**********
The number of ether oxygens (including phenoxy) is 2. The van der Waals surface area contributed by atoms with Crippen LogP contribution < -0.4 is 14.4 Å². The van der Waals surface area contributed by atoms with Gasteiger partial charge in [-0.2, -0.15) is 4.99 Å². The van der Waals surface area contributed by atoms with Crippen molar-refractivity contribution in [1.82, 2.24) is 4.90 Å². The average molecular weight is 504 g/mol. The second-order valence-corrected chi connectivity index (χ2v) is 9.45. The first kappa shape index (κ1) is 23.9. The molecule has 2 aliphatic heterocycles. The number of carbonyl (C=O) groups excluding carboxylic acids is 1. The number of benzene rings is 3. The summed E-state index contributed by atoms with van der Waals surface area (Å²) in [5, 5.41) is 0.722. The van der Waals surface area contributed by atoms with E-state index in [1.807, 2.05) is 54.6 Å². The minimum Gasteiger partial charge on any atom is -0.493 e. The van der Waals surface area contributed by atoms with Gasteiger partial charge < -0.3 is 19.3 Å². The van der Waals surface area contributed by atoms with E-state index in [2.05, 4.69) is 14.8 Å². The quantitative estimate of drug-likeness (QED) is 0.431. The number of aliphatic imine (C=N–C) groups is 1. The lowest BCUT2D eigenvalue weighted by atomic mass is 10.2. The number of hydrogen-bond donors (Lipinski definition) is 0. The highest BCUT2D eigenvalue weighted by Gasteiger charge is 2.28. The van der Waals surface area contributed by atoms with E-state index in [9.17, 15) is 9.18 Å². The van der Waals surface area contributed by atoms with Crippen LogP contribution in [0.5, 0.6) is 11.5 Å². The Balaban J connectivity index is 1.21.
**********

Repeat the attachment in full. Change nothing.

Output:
The number of ether oxygens (including phenoxy) is 2. The van der Waals surface area contributed by atoms with Crippen LogP contribution < -0.4 is 14.4 Å². The van der Waals surface area contributed by atoms with Gasteiger partial charge in [-0.2, -0.15) is 4.99 Å². The van der Waals surface area contributed by atoms with Crippen molar-refractivity contribution in [1.82, 2.24) is 4.90 Å². The average molecular weight is 504 g/mol. The second-order valence-corrected chi connectivity index (χ2v) is 9.45. The first kappa shape index (κ1) is 23.9. The molecule has 2 aliphatic heterocycles. The number of carbonyl (C=O) groups excluding carboxylic acids is 1. The number of benzene rings is 3. The summed E-state index contributed by atoms with van der Waals surface area (Å²) in [5, 5.41) is 0.722. The van der Waals surface area contributed by atoms with E-state index in [1.807, 2.05) is 54.6 Å². The minimum Gasteiger partial charge on any atom is -0.493 e. The van der Waals surface area contributed by atoms with Gasteiger partial charge < -0.3 is 19.3 Å². The van der Waals surface area contributed by atoms with E-state index in [2.05, 4.69) is 14.8 Å². The quantitative estimate of drug-likeness (QED) is 0.431. The number of aliphatic imine (C=N–C) groups is 1. The lowest BCUT2D eigenvalue weighted by atomic mass is 10.2. The number of hydrogen-bond donors (Lipinski definition) is 0. The highest BCUT2D eigenvalue weighted by Gasteiger charge is 2.28. The van der Waals surface area contributed by atoms with E-state index in [9.17, 15) is 9.18 Å². The van der Waals surface area contributed by atoms with Crippen LogP contribution in [0.5, 0.6) is 11.5 Å². The Balaban J connectivity index is 1.21.